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Filter identifiers represent data access points in an expression at run time, pumping data into the expression. The system can compare filter identifiers against static literal values or against each other. This topic describes the following identifiers:

Primitive identifiers

Primitive identifiers can be of the following types:

  • Boolean
  • Integer
  • Decimal
  • String
  • IP address

Collection identifiers

Collection identifiers represent lists of values. Collections are evaluated by operators applied to each element in the collection in an iterative fashion. The successful evaluations are tallied, and the collection-specific operator uses that result as an input to its evaluation.

If a collection identifier is present without a collection-specific operator, the evaluation defaults to the ANY operator. The following expressions produce the same results:

post_param in ("debit","credit") any
post_param in ("debit","credit")

Map identifiers

Map identifiers represent lists of keys and their associated values. Also, each key can contain more than one value: a key can be associated to a collection instead of a single value. A common case is when URL query parameters are repeated in the URL. For example, results in a single key, id associated with the collection A,B,C.

If you do not provide a specific key for a map identifier, then the entire set of values for the entire map is returned as a single collection. If you provide a specific key, then only the values for that key are returned as a collection.

You must enclose a key name in double quotation marks and enclose the quoted identifier in parentheses at the end of the identifier, as follows: identifier("key").

Array identifiers

Array identifiers represent collections of values that are accessed by using an index value. If you use an array identifier and do not specify an index position, the identifier can be used as a collection. If you provide an index position, only that specific value is returned.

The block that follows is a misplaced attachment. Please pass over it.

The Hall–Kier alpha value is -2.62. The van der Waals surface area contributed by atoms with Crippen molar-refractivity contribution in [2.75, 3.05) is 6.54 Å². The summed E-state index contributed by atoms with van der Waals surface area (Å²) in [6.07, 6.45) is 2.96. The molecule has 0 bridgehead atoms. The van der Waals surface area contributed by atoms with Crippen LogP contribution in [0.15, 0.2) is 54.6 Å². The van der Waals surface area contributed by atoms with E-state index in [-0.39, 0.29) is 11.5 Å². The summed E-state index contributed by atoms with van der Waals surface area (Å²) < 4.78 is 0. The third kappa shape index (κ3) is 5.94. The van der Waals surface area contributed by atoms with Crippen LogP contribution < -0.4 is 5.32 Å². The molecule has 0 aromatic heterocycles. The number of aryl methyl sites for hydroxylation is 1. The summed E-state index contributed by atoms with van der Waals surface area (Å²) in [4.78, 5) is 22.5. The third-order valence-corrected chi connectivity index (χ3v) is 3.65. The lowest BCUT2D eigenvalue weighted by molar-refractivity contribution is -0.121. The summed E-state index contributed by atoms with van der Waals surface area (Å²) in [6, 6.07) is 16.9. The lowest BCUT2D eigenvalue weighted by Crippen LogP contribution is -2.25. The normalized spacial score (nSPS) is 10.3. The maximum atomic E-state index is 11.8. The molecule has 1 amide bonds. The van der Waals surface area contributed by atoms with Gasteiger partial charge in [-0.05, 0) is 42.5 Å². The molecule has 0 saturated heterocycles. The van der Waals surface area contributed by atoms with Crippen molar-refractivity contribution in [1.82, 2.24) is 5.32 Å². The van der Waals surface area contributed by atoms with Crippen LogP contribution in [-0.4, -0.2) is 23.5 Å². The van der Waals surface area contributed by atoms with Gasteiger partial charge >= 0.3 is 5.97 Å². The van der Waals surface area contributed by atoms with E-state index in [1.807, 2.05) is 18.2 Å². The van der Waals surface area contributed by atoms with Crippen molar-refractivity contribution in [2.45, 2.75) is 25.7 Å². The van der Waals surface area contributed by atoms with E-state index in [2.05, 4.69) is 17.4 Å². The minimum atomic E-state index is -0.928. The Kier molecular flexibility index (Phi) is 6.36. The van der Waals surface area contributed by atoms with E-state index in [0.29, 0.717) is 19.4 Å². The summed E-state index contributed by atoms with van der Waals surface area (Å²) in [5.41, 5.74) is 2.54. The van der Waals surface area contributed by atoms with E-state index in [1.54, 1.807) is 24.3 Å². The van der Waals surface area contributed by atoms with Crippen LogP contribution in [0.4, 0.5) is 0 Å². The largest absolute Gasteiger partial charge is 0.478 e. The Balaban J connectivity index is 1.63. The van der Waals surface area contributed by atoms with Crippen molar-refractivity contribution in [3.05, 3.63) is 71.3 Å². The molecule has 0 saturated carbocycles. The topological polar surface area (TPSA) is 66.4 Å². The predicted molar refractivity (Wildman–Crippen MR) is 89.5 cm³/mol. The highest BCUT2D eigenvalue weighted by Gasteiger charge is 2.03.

An index position must be a positive integer (including zero), and you must enclose it in square brackets and place it at the end of the identifier, as follows: identifier[integer].

The system can also index array identifiers from the last position backwards — that is, you can specify the second-to-last entry. Place the last keyword and a hyphen in the square brackets preceding the integer, as follows: identifier[last - integer].

Map array identifiers

Map array identifiers represent an array of maps. A typical example is the set of path parameters in a URL, in which each path element can contain several embedded parameters. The same parameter can appear in different path elements using different values.

These identifiers use a combination of array-specific and map-specific techniques to access the array and map contents. The identifier is followed by an optional index position and then by an optional key name, as follows: identifier[integer]("key").

Complex identifiers

A complex identifier represents a collection of related identifiers — for example, URLs. To use a complex identifier, you must specify a child identifier immediately after its parent, using a dotted notation, as follows: parent.child.

Related topics

Filter operators in the Expression Builder
Creating a filter with the Expression Builder